TIPPECANOE COUNTY, Ind. (WLFI) -- All 92 Indiana courts will be implementing a rule to track ethnicity when filing court cases.
This is a way state leaders are working to get to the root of racial disparities happening within the criminal justice system. If racial identity is documented for every person who enters the court system, then state leaders can use that information to find if and where the un-equal treatment is taking place among people of different racial groups.
Last week News 18 spoke with Lafayette Lawyer Kirk Freeman. He recently created a proposal for Tippecanoe County court leaders to implement a racial tracking rule in hopes of discovering racial injustices that could be happening in the county court system.
Earlier this month, Indiana Supreme Court Justice Loretta Rush wrote a letter in response to the nationwide protests fighting for racial equality. In it, she called out the racial disparities happening right within the Indiana justice system. Tippecanoe County Prosecutor Pat Harrington agrees that these disparities are something to address. He said this mandated rule can be useful for everyone.
"Any kind of information, any kind of traffic ticket or criminal case is entered into the electric filing system, that's one of the data points that have to be listed before the case can be filed," said Harrington.
This Indiana Supreme Court mandate to record ethnicity in cases was created for informational purposes. Harrington joins a number of court leaders across the state hoping this helps identify racial injustice taking place within their county.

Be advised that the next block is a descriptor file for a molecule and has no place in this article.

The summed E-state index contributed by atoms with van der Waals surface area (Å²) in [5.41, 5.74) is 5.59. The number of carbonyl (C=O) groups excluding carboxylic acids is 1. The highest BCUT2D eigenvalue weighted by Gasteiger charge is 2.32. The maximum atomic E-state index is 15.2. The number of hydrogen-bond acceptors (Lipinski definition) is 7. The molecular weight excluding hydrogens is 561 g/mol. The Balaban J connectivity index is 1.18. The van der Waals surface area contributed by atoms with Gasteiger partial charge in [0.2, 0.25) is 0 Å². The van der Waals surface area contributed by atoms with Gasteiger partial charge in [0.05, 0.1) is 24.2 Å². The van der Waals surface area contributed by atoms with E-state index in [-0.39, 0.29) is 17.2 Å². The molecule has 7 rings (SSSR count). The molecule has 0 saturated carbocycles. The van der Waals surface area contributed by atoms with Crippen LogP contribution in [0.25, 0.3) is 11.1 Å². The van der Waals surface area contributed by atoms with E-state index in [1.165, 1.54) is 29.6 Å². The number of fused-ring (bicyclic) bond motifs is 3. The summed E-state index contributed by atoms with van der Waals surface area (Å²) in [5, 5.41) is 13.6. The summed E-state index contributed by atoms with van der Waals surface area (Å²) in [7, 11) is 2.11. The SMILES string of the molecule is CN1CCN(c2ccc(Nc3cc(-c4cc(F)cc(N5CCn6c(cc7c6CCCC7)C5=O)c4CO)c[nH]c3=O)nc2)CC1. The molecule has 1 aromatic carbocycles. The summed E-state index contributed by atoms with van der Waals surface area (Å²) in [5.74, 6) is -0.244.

"I think this software system is important, I think all data is relevant and it's important to understand and interpret it so you know what's going on there," said Harrington.
The Indiana Supreme Court Office of Judicial Administration is mandating that all courts implement the racial tracking rule by the end of 2020. Harrington reports at least 25% of the state has already started recording racial data. But the COVID-19 pandemic has played a role in slowing the process for courts across the state to implement the rule.
Harrington said this mandate was introduced before the protests and demonstrations.
"The system was started before, this just didn't start yesterday, they had to do a lot of research in the software then had to roll it out," said Harrington. "They had hoped to be fully up and running by February but COVID-19 hit and from the information I received, they have fallen behind."
In addition to capturing the race of individuals with court cases, Harrington said officers will also be documenting the ethnicity of those ticketed during traffic stops. Right now Indiana license do not have race listed as a description. It's unclear at this time how officers will get that information from those they ticket.
Harrington is interested in seeing what this data will uncover as studies begin next year.
"I'm looking forward to seeing the data they're interpreting across the state," said Harrington. "I think this is going to be another valuable piece of information so we can keep improving the system and go forward," said Harrington.
Tippecanoe County Clerk Julie Roush said the county is operating under the state's newest online filing system. She said it's unclear when the court system will begin documenting ethnicity in its cases.